Employers Who Fail to Give Health Care Continuation Notices May End up with a Nasty “Cobra” Bite

Employment Law Insider & Alert

 Share  print   Print     Subscribe

PUBLISHED ON: June 1, 2003

COBRA is the name generally given to the provisions of the Consolidated Omnibus Budget Reconciliation Act of 1985 which require that most employers sponsoring group health plans offer employees, their spouses and their dependent children the opportunity for a temporary extension of health coverage at group rates in certain instances where coverage under the plan would otherwise end. The Act requires that a notice of COBRA rights be given to employees and covered spouses when they commence participation under the employer’s health care plan. This notice is usually contained in the plan’s Summary Plan Description. Furthermore, employees, their covered spouses and dependent children must be given notices of their rights under COBRA at the time coverage under the employer’s health care plan would otherwise end due to termination of employment or certain other specified events such as, for example, divorce or loss of dependent child status.

Failure to provide timely and accurate notices to plan participants as required by COBRAcan result in a court imposed civil penalty on the plan administrator of up to $110 per day which would be payable to each affected plan participant for the period of noncompliance (Section 502(c)(1) of the Employee Retirement Income Security Act of 1974 (“ERISA”)). This penalty would be in addition to any damages imposed on the employer for failure to provide the medical coverage mandated by COBRA, including attorney’s fees and court costs expended to enforce these rights under COBRA. The penalties for noncompliance with the COBRA notice requirements should not be taken lightly. In a number of cases the federal courts have imposed these civil penalties in order to stress the importance of compliance with the COBRA notice requirements even when the plan participant did not suffer actual harm or the violation was unintentional. See, e.g., Scott v. Suncoast Beverage Sales, Ltd., 295 F.3d 1223 (11th Cir. 2002) and Chenoweth v. Wal-Mart Stores, Inc., 159 F. Supp. 2d 1032 (S.D. Ohio 2002).

The most extreme example of the enthusiasm of some federal courts to impose this civil penalty appears in an unpublished opinion of the Fourth Circuit Court of Appeals where it affirmed the district court’s imposition of this civil penalty even though the notice wasn’t required. Shade v. Panhandle Motor Services Corporation, 91 F.3d 133 (4th Cir. 1996). This case involved a claim for unreimbursed medical expenses incurred by an employee who was on a medical leave of absence when his name was erroneously omitted from coverage at the time the employer changed from an insured to a self-insured medical plan. The claim does not appear to be one that was primarily based on the specific continuation coverage requirements of COBRA, but one based on the fiduciary duty of the employer under ERISA to provide medical benefits that the employee was entitled to receive under the plan. The district court found a breach of that fiduciary duty by the employer and imposed damages of $122,808 for reimbursement of medical expenses and $18,151 for attorneys’ fees. The district court also assessed a civil penalty of $4,035 (incorrectly referred to by the Fourth Circuit as “punitive damages”) for failure by the employer (as plan administrator) to provide the COBRA notice. The facts in this case indicate that the employer had mistakenly believed that the employee had terminated employment which would require it to issue a COBRA notice. However, the employer failed to send the COBRA notice to the affected employee. Thus, this penalty was imposed because, as noted by the Fourth Circuit, “..the district court found it appropriate to impose a penalty to impress upon [the employer] the importance of compliance with COBRA notice requirements.” It should be noted that the penalty was based on a $5 per day assessment beginning on the date the employee went on the medical leave of absence and ending on the date of the filing of the lawsuit. The reduced assessment was due to the finding by the district court that the employer had not acted in bad faith and had corrected its COBRA notice procedures. Therefore, the district court could have imposed a maximum penalty (in 1996) of $100 per day or $80,700. The Fourth Circuit Court of Appeals, in effect, held that the determination by the district court to impose the civil penalty was not clearly erroneous.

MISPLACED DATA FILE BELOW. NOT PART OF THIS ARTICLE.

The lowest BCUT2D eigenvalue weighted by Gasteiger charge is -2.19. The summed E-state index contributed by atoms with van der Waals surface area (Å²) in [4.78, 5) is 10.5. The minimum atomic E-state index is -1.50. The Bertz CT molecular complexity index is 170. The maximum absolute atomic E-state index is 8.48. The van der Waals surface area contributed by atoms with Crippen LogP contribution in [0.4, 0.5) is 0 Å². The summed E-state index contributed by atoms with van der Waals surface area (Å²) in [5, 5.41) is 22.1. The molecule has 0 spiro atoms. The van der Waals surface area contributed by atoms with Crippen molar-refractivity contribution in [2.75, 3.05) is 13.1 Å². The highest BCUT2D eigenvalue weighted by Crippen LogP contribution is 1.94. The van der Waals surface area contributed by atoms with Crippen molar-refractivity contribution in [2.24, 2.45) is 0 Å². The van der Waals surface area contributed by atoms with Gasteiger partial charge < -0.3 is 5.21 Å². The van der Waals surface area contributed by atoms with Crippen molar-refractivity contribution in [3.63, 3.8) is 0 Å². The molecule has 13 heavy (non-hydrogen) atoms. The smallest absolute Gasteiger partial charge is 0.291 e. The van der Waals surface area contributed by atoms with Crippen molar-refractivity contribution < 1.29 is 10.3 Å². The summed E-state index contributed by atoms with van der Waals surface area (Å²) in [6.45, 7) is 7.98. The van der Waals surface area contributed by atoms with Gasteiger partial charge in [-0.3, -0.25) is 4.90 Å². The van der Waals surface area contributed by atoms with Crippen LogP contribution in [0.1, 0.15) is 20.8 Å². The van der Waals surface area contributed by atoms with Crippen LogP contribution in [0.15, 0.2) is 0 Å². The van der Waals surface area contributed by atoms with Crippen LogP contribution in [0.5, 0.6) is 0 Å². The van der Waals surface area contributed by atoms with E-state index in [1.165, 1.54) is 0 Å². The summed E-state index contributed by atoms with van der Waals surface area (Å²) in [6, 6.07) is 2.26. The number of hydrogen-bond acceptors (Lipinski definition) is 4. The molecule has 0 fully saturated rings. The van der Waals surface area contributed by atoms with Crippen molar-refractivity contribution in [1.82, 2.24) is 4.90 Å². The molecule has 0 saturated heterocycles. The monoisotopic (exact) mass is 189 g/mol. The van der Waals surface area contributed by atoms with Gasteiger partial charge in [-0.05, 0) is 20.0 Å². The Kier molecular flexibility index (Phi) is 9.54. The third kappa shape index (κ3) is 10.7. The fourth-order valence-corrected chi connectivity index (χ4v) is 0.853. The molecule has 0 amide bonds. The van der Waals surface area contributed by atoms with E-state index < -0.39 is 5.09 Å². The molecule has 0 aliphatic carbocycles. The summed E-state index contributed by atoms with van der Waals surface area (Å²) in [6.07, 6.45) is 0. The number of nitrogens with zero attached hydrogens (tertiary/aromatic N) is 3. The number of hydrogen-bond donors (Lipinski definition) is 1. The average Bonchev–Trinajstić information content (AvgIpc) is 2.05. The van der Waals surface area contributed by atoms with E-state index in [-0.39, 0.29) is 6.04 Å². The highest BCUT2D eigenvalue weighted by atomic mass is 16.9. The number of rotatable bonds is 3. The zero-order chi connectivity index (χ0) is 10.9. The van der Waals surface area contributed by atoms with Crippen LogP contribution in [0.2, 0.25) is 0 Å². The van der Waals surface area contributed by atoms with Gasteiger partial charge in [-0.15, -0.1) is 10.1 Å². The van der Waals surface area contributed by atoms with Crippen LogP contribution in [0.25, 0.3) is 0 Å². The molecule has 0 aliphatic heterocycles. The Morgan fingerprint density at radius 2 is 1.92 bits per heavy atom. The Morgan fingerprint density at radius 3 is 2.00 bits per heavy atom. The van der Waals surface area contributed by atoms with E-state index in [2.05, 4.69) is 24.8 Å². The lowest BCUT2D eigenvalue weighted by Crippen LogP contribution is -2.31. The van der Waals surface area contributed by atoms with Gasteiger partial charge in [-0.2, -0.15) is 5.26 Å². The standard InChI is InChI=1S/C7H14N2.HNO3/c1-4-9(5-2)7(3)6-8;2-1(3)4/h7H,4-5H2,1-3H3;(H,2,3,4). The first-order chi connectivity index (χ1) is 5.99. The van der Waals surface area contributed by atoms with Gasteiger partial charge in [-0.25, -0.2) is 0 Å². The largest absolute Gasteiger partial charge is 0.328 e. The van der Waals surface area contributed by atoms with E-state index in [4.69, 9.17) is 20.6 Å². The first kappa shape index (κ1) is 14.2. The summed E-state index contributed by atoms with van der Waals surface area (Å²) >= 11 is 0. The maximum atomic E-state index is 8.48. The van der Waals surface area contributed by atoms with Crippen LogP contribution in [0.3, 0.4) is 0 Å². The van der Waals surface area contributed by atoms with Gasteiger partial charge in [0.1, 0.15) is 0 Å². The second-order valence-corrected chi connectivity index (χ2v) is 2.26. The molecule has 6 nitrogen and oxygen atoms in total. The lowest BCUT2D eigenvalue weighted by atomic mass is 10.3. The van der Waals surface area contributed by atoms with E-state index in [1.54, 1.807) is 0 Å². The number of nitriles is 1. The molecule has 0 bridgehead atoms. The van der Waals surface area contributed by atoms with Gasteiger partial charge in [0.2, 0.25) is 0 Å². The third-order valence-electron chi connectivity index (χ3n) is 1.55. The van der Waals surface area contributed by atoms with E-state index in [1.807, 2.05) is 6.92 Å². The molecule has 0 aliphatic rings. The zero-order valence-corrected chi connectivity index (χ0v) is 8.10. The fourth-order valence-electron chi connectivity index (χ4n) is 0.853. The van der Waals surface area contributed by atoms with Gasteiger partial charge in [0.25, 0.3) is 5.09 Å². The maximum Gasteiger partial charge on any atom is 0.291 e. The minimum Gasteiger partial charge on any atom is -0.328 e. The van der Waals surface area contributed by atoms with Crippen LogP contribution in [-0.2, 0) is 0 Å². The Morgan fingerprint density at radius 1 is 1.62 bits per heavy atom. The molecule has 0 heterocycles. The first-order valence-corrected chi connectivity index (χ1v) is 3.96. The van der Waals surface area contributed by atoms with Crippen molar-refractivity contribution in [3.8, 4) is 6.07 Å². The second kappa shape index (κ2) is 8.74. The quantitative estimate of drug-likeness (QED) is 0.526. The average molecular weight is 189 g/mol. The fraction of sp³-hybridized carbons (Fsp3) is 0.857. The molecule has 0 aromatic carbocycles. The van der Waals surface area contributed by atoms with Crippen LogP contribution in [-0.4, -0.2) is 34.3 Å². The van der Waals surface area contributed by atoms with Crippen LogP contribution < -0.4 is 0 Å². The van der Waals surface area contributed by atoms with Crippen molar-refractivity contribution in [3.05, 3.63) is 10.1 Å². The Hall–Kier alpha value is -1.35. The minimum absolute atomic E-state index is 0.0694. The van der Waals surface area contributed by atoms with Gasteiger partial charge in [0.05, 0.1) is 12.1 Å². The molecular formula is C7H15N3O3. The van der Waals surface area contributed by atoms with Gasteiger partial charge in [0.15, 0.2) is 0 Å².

Finally, the failure to provide the required continuation coverage under COBRA can also result in the imposition by the Internal Revenue Service of an excise tax on the employer (or, in certain instances, the insurance carrier) of up to $100 per day for each affected person during the period of noncompliance (Section 4980B(b) of the Internal Revenue Code of 1986).

Therefore, an employer must be particularly careful to provide COBRA notices when participants lose coverage under its health care plan. This is especially true when there is the sale of a division or subsidiary that results in some participants losing coverage under the seller’s health care plan. Failure to provide these notices can result in an employer receiving a very nasty “COBRA” bite!